For me, the plot was not particularly important and, although this is the only time when Austen’s protagonist, at the ‘elderly’ age of twenty-eight, is ‘mature’, the story was not all that different from other Jane Austen books I have read. I disagree that it is a ‘Cinderella’ story — as described by Penguin Classics: Anne, the point-of-view character/ protagonist is past her first ‘bloom’, but although her father has been unwisely frivolous with his money, she is hardly down and out. She has turned down the proposal of Captain Wentworth on the advice of her family because he is not of sufficiently high social status. When, after eight years absence, he returns from the Napoleonic Wars, wealthier, and therefore, in the eyes of her family, more desirable, it is thought that Anne is probably no longer of interest to him. But we learn, at the end of the novel, that their feelings have been smouldering throughout that long separation.
What intrigued me was the way that Austen uses place only as a back-drop to her writing — there isn’t much description at all. The hard rocks and solid wall of Lyme Regis do indeed provide a fitting setting for poor Louisa’s accident (allowing the opportunity for her to fall in love with Captain Benwick, who reads poetry to her during her convalescence), and the society of Bath seems to clatter on, appropriately supporting confabulations, gossip and liaisons. But the heart of this novel, for me, was the conversation — particularly, the internal dialogue of Anne. Austen also uses a device known as free indirect discourse, where a character’s voice (Anne’s) is mediated by the voice of the author.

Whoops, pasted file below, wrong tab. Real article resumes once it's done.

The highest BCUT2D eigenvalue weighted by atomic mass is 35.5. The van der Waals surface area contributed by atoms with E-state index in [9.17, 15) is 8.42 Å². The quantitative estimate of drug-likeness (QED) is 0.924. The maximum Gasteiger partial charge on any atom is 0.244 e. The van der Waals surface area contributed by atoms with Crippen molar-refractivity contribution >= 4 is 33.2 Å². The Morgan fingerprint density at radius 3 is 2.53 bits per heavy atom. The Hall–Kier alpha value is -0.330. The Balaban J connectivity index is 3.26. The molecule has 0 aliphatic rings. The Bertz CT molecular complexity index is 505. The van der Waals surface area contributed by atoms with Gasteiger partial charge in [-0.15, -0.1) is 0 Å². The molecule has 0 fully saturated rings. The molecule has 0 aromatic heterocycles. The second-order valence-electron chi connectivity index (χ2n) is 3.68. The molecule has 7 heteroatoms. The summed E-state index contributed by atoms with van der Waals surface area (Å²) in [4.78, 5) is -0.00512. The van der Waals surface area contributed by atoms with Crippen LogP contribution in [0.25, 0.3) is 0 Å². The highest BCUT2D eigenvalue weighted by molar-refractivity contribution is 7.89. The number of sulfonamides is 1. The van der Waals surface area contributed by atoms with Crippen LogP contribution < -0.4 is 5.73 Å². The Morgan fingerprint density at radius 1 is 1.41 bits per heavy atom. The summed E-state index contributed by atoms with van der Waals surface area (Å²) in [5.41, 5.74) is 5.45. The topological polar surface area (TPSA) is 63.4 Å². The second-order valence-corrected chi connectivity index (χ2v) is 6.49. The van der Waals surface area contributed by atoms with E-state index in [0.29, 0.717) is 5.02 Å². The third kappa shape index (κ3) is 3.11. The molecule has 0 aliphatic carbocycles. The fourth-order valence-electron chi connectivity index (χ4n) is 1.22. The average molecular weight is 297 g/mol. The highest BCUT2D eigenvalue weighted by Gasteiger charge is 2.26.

For example, early in the book, Anne’s internal dialogue when, for the first time since their engagement was broken, she must see Captain Wentworth, who has returned from fighting in the Napoleonic Wars (Mary is her sister):
“It’s over! it’s over!” she repeated to herself again and again, in nervous gratitude. “The worst is over!”
‘Mary talked, but she could not attend. She had seen him. They had met. They had been once more in the same room.
‘Soon, however, she began to reason with herself, and try to be feeling less. Eight years, almost eight years had passed. since all had been given up. How absurd to be resuming the agitiation which such an interval had banished into distance and indistinctness!’